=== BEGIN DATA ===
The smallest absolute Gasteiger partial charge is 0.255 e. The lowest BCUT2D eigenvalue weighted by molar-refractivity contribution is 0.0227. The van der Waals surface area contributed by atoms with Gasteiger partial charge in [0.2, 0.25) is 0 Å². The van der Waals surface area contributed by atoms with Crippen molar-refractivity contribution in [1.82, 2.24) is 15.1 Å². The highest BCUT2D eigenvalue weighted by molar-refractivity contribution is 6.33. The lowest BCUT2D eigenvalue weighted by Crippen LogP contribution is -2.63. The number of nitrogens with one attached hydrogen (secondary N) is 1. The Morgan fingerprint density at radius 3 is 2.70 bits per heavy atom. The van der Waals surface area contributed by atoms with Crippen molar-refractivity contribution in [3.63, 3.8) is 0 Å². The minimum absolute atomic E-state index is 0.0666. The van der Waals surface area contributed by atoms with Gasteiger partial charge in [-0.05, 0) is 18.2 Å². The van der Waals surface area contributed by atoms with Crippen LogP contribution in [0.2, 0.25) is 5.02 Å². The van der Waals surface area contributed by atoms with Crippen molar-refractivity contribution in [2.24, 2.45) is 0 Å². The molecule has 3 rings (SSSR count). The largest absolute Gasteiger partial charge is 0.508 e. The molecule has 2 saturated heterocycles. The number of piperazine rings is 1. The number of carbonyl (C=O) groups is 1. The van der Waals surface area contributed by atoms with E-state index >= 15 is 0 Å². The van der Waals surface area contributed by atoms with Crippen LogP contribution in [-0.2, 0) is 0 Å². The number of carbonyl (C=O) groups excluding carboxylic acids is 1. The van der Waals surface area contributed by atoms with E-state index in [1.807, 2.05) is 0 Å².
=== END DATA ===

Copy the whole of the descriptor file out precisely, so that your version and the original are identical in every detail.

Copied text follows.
The smallest absolute Gasteiger partial charge is 0.255 e. The lowest BCUT2D eigenvalue weighted by molar-refractivity contribution is 0.0227. The van der Waals surface area contributed by atoms with Gasteiger partial charge in [0.2, 0.25) is 0 Å². The van der Waals surface area contributed by atoms with Crippen molar-refractivity contribution in [1.82, 2.24) is 15.1 Å². The highest BCUT2D eigenvalue weighted by molar-refractivity contribution is 6.33. The lowest BCUT2D eigenvalue weighted by Crippen LogP contribution is -2.63. The number of nitrogens with one attached hydrogen (secondary N) is 1. The Morgan fingerprint density at radius 3 is 2.70 bits per heavy atom. The van der Waals surface area contributed by atoms with Crippen molar-refractivity contribution in [3.63, 3.8) is 0 Å². The minimum absolute atomic E-state index is 0.0666. The van der Waals surface area contributed by atoms with Gasteiger partial charge in [-0.05, 0) is 18.2 Å². The van der Waals surface area contributed by atoms with Crippen LogP contribution in [0.2, 0.25) is 5.02 Å². The van der Waals surface area contributed by atoms with Crippen molar-refractivity contribution in [2.24, 2.45) is 0 Å². The molecule has 3 rings (SSSR count). The largest absolute Gasteiger partial charge is 0.508 e. The molecule has 2 saturated heterocycles. The number of piperazine rings is 1. The number of carbonyl (C=O) groups is 1. The van der Waals surface area contributed by atoms with E-state index >= 15 is 0 Å². The van der Waals surface area contributed by atoms with Crippen LogP contribution in [-0.2, 0) is 0 Å². The number of carbonyl (C=O) groups excluding carboxylic acids is 1. The van der Waals surface area contributed by atoms with E-state index in [1.807, 2.05) is 0 Å².